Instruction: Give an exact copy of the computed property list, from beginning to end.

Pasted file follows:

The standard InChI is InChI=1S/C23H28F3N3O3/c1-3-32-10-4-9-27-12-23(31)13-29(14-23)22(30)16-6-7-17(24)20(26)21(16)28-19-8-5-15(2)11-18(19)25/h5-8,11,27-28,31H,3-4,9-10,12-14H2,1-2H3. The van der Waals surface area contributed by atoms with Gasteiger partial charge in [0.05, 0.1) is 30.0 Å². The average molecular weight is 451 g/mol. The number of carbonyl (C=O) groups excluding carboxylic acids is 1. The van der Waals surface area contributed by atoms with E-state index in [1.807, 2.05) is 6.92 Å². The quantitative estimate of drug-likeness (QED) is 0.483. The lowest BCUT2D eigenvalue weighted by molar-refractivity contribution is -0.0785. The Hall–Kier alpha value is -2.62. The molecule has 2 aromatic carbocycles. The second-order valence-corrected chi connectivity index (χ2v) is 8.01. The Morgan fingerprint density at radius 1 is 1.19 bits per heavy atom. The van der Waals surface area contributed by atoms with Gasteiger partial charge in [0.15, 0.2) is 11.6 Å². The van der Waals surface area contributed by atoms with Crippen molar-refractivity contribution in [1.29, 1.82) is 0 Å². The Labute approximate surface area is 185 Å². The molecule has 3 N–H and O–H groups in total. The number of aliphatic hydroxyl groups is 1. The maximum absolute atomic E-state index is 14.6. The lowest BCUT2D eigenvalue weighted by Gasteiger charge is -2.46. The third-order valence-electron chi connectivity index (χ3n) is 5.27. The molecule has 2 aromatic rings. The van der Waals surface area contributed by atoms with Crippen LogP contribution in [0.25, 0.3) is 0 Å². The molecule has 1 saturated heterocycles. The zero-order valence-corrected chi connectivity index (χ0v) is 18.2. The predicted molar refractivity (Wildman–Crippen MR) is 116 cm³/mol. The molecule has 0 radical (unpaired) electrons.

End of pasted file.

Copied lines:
The standard InChI is InChI=1S/C23H28F3N3O3/c1-3-32-10-4-9-27-12-23(31)13-29(14-23)22(30)16-6-7-17(24)20(26)21(16)28-19-8-5-15(2)11-18(19)25/h5-8,11,27-28,31H,3-4,9-10,12-14H2,1-2H3. The van der Waals surface area contributed by atoms with Gasteiger partial charge in [0.05, 0.1) is 30.0 Å². The average molecular weight is 451 g/mol. The number of carbonyl (C=O) groups excluding carboxylic acids is 1. The van der Waals surface area contributed by atoms with E-state index in [1.807, 2.05) is 6.92 Å². The quantitative estimate of drug-likeness (QED) is 0.483. The lowest BCUT2D eigenvalue weighted by molar-refractivity contribution is -0.0785. The Hall–Kier alpha value is -2.62. The molecule has 2 aromatic carbocycles. The second-order valence-corrected chi connectivity index (χ2v) is 8.01. The Morgan fingerprint density at radius 1 is 1.19 bits per heavy atom. The van der Waals surface area contributed by atoms with Gasteiger partial charge in [0.15, 0.2) is 11.6 Å². The van der Waals surface area contributed by atoms with Crippen molar-refractivity contribution in [1.29, 1.82) is 0 Å². The Labute approximate surface area is 185 Å². The molecule has 3 N–H and O–H groups in total. The number of aliphatic hydroxyl groups is 1. The maximum absolute atomic E-state index is 14.6. The lowest BCUT2D eigenvalue weighted by Gasteiger charge is -2.46. The third-order valence-electron chi connectivity index (χ3n) is 5.27. The molecule has 2 aromatic rings. The van der Waals surface area contributed by atoms with Crippen LogP contribution in [0.25, 0.3) is 0 Å². The molecule has 1 saturated heterocycles. The zero-order valence-corrected chi connectivity index (χ0v) is 18.2. The predicted molar refractivity (Wildman–Crippen MR) is 116 cm³/mol. The molecule has 0 radical (unpaired) electrons.